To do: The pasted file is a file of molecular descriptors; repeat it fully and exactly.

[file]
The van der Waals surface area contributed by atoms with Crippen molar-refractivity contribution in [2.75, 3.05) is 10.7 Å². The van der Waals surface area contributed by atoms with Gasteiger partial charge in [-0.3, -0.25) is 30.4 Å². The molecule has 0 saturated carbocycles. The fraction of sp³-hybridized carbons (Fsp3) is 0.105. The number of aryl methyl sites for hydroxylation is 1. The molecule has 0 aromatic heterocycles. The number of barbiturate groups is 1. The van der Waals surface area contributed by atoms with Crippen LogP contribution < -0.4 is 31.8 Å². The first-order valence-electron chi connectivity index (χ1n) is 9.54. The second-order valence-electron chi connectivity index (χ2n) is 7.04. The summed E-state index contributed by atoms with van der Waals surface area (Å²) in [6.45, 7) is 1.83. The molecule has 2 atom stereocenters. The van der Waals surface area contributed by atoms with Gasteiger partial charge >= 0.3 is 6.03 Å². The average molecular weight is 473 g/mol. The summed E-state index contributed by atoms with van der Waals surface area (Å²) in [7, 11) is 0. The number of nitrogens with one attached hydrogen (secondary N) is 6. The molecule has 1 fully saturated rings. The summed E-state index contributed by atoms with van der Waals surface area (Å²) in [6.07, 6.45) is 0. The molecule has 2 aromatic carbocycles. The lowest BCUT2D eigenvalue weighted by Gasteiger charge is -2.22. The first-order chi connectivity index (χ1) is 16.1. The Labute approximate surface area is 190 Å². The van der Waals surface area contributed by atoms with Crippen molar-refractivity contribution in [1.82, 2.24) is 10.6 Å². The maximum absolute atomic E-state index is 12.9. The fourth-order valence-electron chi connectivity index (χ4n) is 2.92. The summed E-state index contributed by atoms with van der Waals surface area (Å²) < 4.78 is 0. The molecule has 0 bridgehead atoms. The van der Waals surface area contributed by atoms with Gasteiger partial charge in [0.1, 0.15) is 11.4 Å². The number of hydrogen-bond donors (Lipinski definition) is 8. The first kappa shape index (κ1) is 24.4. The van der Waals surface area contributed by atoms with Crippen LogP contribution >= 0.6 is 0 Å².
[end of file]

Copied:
The van der Waals surface area contributed by atoms with Crippen molar-refractivity contribution in [2.75, 3.05) is 10.7 Å². The van der Waals surface area contributed by atoms with Gasteiger partial charge in [-0.3, -0.25) is 30.4 Å². The molecule has 0 saturated carbocycles. The fraction of sp³-hybridized carbons (Fsp3) is 0.105. The number of aryl methyl sites for hydroxylation is 1. The molecule has 0 aromatic heterocycles. The number of barbiturate groups is 1. The van der Waals surface area contributed by atoms with Crippen LogP contribution < -0.4 is 31.8 Å². The first-order valence-electron chi connectivity index (χ1n) is 9.54. The second-order valence-electron chi connectivity index (χ2n) is 7.04. The summed E-state index contributed by atoms with van der Waals surface area (Å²) in [6.45, 7) is 1.83. The molecule has 2 atom stereocenters. The van der Waals surface area contributed by atoms with Gasteiger partial charge >= 0.3 is 6.03 Å². The average molecular weight is 473 g/mol. The summed E-state index contributed by atoms with van der Waals surface area (Å²) in [7, 11) is 0. The number of nitrogens with one attached hydrogen (secondary N) is 6. The molecule has 1 fully saturated rings. The summed E-state index contributed by atoms with van der Waals surface area (Å²) in [6.07, 6.45) is 0. The molecule has 2 aromatic carbocycles. The lowest BCUT2D eigenvalue weighted by Gasteiger charge is -2.22. The first-order chi connectivity index (χ1) is 16.1. The Labute approximate surface area is 190 Å². The van der Waals surface area contributed by atoms with Crippen molar-refractivity contribution in [1.82, 2.24) is 10.6 Å². The maximum absolute atomic E-state index is 12.9. The fourth-order valence-electron chi connectivity index (χ4n) is 2.92. The summed E-state index contributed by atoms with van der Waals surface area (Å²) < 4.78 is 0. The molecule has 0 bridgehead atoms. The van der Waals surface area contributed by atoms with Gasteiger partial charge in [0.1, 0.15) is 11.4 Å². The number of hydrogen-bond donors (Lipinski definition) is 8. The first kappa shape index (κ1) is 24.4. The van der Waals surface area contributed by atoms with Crippen LogP contribution >= 0.6 is 0 Å².